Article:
Ex-clerk indicted in theft surrenders

Woman, 36, had worked for Anne Arundel sheriff

May 20, 2004|By Andrea F. Siegel | Andrea F. Siegel,SUN STAFF

A former clerical worker accused of stealing more than $10,000 from the Anne Arundel County Sheriff's Office surrendered to police yesterday after she was indicted on a single count of felony theft.

Prosecutors said that Debra Ellen Johnson, 36, of the 400 block of Glen Mar Circle, Glen Burnie, was indicted by a grand jury Friday. The indictment had been sealed pending her being served with a warrant.

Johnson is accused of taking money between July 29, 1997 -- shortly after she was hired full time -- and Jan. 7 of this year, roughly when the office began preparing for a critical audit that later pointed to possible embezzlement from an office account.

Police said $12,305 was stolen.

"This was a devastating betrayal of trust," Sheriff George F. Johnson IV, who is not related to the former clerk, said yesterday. "It has affected all of us very deeply. We have just been sick over it."

Debra Johnson was released yesterday on her own recognizance by a district court commissioner. Telephone calls to her home were not answered.

If convicted, she could face up to 15 years in prison and a $25,000 fine, although cases of nonviolent theft typically bring little, if any, time in jail and no fine, said State's Attorney Frank R. Weathersbee. Often a judge orders restitution.

Debra Johnson was fired last month from her $26,332-a-year job as a civilian clerk in the sheriff's office, where she accepted payment for deputies to serve civil papers for the Circuit Court, according to officials and the county auditor's report.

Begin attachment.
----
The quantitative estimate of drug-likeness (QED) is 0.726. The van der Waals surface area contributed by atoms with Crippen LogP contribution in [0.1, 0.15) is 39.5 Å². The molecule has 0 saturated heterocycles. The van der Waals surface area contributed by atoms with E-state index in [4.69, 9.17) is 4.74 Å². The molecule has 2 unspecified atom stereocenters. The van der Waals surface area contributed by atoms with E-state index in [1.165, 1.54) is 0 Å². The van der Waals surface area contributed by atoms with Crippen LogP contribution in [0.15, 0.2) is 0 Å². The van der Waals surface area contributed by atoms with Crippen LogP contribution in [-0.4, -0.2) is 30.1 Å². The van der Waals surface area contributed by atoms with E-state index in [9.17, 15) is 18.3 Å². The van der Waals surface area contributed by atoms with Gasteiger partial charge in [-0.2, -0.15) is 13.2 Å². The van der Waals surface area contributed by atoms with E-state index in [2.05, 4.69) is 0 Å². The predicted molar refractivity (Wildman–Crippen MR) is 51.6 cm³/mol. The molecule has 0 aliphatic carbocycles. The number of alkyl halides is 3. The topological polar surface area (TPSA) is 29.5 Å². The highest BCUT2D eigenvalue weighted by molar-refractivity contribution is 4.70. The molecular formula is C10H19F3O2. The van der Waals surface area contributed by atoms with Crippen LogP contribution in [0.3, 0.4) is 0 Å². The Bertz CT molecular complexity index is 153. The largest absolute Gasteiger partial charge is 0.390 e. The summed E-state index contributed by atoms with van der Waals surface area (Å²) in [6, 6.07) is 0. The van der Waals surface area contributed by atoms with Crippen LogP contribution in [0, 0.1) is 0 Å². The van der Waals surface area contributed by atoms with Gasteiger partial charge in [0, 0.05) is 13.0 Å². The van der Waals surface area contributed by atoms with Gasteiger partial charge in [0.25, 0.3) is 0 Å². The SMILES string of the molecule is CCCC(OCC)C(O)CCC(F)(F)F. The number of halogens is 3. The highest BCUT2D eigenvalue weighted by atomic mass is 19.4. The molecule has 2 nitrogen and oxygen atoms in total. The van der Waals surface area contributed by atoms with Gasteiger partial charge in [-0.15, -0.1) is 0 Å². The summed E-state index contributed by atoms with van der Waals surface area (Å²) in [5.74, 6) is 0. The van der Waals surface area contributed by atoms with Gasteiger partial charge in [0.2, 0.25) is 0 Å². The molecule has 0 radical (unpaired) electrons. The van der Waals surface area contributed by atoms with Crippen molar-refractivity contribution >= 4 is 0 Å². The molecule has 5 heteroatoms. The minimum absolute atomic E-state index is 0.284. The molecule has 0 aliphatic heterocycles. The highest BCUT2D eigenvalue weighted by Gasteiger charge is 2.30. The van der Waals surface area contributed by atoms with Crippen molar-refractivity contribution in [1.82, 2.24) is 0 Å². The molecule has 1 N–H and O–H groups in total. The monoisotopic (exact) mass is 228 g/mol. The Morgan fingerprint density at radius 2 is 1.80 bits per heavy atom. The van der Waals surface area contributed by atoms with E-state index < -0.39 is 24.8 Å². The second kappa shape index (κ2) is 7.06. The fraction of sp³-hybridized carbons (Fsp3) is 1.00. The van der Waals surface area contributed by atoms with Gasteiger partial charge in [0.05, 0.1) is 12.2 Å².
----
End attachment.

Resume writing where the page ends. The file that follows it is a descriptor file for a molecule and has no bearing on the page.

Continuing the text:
She worked as a temporary employee from January 1995 until she was hired full time on July 10, 1997 -- and the thefts are alleged to have started less than three weeks later. Her last day was April 7, county officials said.

The sheriff said Debra Johnson was so well thought of that two years ago she received the office's civilian of the year award.

"When this came to our attention, it just took us back several steps ..." he said.

Johnson's clerical duties included accepting and keeping track of cash, checks and money orders for the serving of civil lawsuit paperwork. Financial experts recommend dividing money-taking and financial record-keeping duties among workers to provide checks and balances.

A routine county audit of the sheriff's office this year pointed to cash missing from that account. Auditor Teresa Sutherland met with police and prosecutors in March to discuss her suspicions, starting the criminal investigation.

The audit, completed last month, faulted the office for sloppy cash-handling and inadequate record-keeping. The sheriff ended the practice of accepting cash, and separated money-handling and record-keeping duties so that one person cannot steal cash and cover it up.

The sheriff said he has since made several other changes recommended in the audit.

The audit examined cash receipts dating to October 2000, but Anne Arundel County Police Lt. Joseph Jordan said police went back further into archived records and questioned several people working in that office.

Employee theft has been a problem at other county offices in recent years, including the jail, landfill, state's attorney's office and Department of Public Works.

At the root of each was an employee with responsibility for handling money as well as keeping records on it, investigations showed.

Baltimore Sun Articles
|
|
|
Please note the green-lined linked article text has been applied commercially without any involvement from our newsroom editors, reporters or any other editorial staff.